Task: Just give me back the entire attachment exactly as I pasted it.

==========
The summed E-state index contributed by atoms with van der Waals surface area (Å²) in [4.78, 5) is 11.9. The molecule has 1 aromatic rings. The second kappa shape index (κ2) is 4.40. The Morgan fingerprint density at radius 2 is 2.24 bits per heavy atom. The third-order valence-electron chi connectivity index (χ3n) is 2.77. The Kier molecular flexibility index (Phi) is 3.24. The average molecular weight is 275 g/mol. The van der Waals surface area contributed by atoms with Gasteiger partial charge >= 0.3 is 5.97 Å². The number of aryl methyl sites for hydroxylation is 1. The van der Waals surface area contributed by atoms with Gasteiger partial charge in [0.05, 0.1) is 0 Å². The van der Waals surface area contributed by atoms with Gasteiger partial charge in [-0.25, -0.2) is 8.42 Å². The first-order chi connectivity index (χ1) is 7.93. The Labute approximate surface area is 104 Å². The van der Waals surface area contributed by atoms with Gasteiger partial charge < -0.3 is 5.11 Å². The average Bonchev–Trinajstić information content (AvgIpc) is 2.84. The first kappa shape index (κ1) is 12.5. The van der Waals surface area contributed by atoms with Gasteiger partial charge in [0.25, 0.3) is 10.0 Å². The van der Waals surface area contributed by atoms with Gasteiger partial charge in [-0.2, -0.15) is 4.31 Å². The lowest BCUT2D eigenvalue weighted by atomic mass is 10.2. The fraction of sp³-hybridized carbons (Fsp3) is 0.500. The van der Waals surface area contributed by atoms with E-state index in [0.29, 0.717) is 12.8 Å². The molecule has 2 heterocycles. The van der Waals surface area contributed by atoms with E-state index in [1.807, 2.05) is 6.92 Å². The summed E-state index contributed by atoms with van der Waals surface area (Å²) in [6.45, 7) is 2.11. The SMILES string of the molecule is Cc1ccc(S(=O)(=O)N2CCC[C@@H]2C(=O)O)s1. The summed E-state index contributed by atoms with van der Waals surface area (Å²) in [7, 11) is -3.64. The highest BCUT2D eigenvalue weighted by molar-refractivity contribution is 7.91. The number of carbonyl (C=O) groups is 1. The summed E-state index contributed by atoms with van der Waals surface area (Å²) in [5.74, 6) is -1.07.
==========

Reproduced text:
The summed E-state index contributed by atoms with van der Waals surface area (Å²) in [4.78, 5) is 11.9. The molecule has 1 aromatic rings. The second kappa shape index (κ2) is 4.40. The Morgan fingerprint density at radius 2 is 2.24 bits per heavy atom. The third-order valence-electron chi connectivity index (χ3n) is 2.77. The Kier molecular flexibility index (Phi) is 3.24. The average molecular weight is 275 g/mol. The van der Waals surface area contributed by atoms with Gasteiger partial charge >= 0.3 is 5.97 Å². The number of aryl methyl sites for hydroxylation is 1. The van der Waals surface area contributed by atoms with Gasteiger partial charge in [0.05, 0.1) is 0 Å². The van der Waals surface area contributed by atoms with Gasteiger partial charge in [-0.25, -0.2) is 8.42 Å². The first-order chi connectivity index (χ1) is 7.93. The Labute approximate surface area is 104 Å². The van der Waals surface area contributed by atoms with Gasteiger partial charge < -0.3 is 5.11 Å². The average Bonchev–Trinajstić information content (AvgIpc) is 2.84. The first kappa shape index (κ1) is 12.5. The van der Waals surface area contributed by atoms with Gasteiger partial charge in [0.25, 0.3) is 10.0 Å². The van der Waals surface area contributed by atoms with Gasteiger partial charge in [-0.2, -0.15) is 4.31 Å². The lowest BCUT2D eigenvalue weighted by atomic mass is 10.2. The fraction of sp³-hybridized carbons (Fsp3) is 0.500. The van der Waals surface area contributed by atoms with E-state index in [0.29, 0.717) is 12.8 Å². The molecule has 2 heterocycles. The van der Waals surface area contributed by atoms with E-state index in [1.807, 2.05) is 6.92 Å². The summed E-state index contributed by atoms with van der Waals surface area (Å²) in [6.45, 7) is 2.11. The SMILES string of the molecule is Cc1ccc(S(=O)(=O)N2CCC[C@@H]2C(=O)O)s1. The summed E-state index contributed by atoms with van der Waals surface area (Å²) in [7, 11) is -3.64. The highest BCUT2D eigenvalue weighted by molar-refractivity contribution is 7.91. The number of carbonyl (C=O) groups is 1. The summed E-state index contributed by atoms with van der Waals surface area (Å²) in [5.74, 6) is -1.07.